Decades ago, when smartphones became viable video game devices, I very a lot of mobile games guy. I spent every second of my precious time on the road playing games like Doodle Jump, Angry Birds or Tiny Wings.
Then at some point I just… stopped playing video games on my phone. I have never been into any of the Clash of Clans style games or any exploitation fee to win online experience. Slowly but surely, my phone became like a washing machine or a refrigerator, a technological element that solves a handful of extremely banal problems and nothing more. No entertainment.
But then I started to play pointpee.
Poinby is the latest game by Ojiro Fumoto, better known as the man who made Downwellgreat tactile retro shooter about a man who jumps way down well, blowing up a lot of things in the process.
But in Poinpy you don’t descend. Poinpy is in many ways a video game in which up.
At a basic level, Poinpy is a video game about picking fruit to feed a menacing looking monster intent on killing you. But mechanically, this is something like a super hits, generously borrowing the viral mobile games of yesteryear. Just like in Doodle Jump, in Poinpy you only move up using slingshot arcs, just like in Angry Birds. Players gradually earn upgrades, making you stronger, like, say, in Jetpack Joyride. And you’ll find yourself using those upgrades to reach new levels like you could… in every video game ever made.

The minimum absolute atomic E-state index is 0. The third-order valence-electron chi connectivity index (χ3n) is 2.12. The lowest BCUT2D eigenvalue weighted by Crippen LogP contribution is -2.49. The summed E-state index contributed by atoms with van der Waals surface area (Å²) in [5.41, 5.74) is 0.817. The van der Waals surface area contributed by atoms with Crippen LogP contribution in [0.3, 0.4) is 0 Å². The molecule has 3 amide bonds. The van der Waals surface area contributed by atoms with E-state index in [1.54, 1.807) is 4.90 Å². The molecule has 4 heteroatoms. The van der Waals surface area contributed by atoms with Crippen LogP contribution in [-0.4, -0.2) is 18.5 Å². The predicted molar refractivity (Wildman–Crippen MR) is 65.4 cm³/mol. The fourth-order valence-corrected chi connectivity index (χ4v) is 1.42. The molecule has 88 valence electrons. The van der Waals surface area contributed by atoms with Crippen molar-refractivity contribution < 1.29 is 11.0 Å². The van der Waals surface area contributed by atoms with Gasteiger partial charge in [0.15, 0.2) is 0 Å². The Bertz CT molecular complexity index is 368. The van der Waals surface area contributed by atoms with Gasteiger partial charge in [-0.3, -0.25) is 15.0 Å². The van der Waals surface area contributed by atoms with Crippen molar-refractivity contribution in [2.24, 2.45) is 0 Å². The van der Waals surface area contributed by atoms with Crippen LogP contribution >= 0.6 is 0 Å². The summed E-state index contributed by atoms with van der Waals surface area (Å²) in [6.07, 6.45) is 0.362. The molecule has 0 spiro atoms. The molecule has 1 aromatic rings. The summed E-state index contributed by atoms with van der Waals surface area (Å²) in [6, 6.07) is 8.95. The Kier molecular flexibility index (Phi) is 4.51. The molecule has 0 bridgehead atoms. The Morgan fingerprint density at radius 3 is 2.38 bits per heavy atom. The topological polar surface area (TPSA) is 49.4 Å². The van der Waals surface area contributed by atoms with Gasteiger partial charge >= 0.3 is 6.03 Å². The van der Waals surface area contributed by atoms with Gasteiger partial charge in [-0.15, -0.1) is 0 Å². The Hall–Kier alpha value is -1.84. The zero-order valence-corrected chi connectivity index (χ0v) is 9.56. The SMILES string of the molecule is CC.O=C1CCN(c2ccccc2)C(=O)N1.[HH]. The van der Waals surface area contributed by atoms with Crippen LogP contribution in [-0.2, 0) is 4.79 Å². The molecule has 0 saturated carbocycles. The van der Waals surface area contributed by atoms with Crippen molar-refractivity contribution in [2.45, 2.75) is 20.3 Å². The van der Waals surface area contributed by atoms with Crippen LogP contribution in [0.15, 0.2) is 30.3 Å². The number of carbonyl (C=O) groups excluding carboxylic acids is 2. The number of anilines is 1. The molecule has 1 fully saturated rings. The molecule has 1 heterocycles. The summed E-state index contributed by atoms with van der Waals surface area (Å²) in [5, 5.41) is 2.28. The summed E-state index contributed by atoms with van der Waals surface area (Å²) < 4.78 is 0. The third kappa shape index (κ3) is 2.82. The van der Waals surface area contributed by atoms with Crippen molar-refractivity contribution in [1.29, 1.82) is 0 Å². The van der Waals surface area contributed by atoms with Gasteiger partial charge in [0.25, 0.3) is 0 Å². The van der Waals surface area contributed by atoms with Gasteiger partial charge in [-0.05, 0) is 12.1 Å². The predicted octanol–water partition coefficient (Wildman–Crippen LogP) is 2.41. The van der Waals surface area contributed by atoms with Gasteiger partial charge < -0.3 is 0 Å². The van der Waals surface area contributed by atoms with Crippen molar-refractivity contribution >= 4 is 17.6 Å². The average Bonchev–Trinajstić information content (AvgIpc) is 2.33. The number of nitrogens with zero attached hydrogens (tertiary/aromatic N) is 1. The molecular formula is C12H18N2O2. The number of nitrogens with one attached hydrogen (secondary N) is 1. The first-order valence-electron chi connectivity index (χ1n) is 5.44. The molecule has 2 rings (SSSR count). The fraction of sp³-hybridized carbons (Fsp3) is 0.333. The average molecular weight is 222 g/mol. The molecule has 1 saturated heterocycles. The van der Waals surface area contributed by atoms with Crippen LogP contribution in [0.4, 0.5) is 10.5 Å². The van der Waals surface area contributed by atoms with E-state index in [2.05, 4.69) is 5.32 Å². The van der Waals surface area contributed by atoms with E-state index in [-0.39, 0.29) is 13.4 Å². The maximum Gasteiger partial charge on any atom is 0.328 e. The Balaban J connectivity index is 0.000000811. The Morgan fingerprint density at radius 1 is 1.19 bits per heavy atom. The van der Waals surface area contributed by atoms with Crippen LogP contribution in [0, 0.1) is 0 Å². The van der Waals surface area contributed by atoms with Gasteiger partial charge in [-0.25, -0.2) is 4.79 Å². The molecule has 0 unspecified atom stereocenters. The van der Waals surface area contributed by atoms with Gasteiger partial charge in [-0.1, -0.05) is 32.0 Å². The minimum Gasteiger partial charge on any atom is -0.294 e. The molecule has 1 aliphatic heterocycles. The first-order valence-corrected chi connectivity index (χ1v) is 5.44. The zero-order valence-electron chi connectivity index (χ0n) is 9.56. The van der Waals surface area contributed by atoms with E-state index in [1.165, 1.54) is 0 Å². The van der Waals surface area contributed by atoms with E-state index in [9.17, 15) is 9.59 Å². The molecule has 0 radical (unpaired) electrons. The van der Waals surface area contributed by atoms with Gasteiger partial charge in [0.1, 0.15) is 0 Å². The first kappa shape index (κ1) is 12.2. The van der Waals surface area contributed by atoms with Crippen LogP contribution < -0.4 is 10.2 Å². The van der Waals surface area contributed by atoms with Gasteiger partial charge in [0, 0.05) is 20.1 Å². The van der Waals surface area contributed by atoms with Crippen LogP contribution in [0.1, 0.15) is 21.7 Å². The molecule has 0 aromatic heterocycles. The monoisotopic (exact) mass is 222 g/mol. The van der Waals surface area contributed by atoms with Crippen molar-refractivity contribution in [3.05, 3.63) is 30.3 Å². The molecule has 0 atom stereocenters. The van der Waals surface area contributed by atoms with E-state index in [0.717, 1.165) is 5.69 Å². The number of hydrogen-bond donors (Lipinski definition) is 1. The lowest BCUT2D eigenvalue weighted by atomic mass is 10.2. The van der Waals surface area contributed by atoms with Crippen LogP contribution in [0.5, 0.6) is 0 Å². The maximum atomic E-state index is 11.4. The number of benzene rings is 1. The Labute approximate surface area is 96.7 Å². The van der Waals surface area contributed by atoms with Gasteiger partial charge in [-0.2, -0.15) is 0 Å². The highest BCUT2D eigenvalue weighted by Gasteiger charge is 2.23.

For people like me who abandoned mobile gaming after their first golden age, Poinpy is the perfect starting point. Familiar but new, it feels like something comfortable but just enough to keep you on your toes.
Because Pointpe is not simply about the climb, it’s all about collecting the right type of fruit to feed the rampaging monster while the timer ticks ominously in the background. If you don’t collect the right type of fruit fast enough, you will lose and have to start all over again. The time limit makes the player feel claustrophobic and I can’t get enough of it.
What’s more, Poinpy is replete with curlicues that allow the best players to display breathtaking moments of skill. You are given a limited number of jumps to collect the right fruits to feed the rampaging monster, but this limit can be overcome by attacking the smaller monsters patrolling the levels. This gives you the ability to create all sorts of inventive combinations, forcing you to come up with creative solutions on the fly in tricky situations. The more you play, the better you can manipulate the game’s limited set of tools, creating a sense of mastery only found in the most efficiently designed video games.
In short: Pointy rules.
Perhaps the strangest part of Poinpy: it’s a video game from Netflix. It’s not just a game funded from Netflix, it’s a game exclusive for Netflix subscribers. After downloading and opening the app in the App Store, players need to sign in to Netflix in order to play, which is just… incredibly fun. Not really sure about the strategy there.
Could a game like Poinpy inspire people to subscribe to Netflix? I can’t imagine it unless it was the first in a vast libraryvideo games. It doesn’t justify the monthly Netflix fee, but it’s a nice perk for existing Netflix subscribers. I also wish Netflix would launch more games like this in the future and help unique creators like Ojiro Fumoto bring their games to a wider audience.
Either way, if you have a Netflix subscription and are looking for a game that will take you back to the serene days of endless mobile gaming, you can do a lot worse than Poinpy.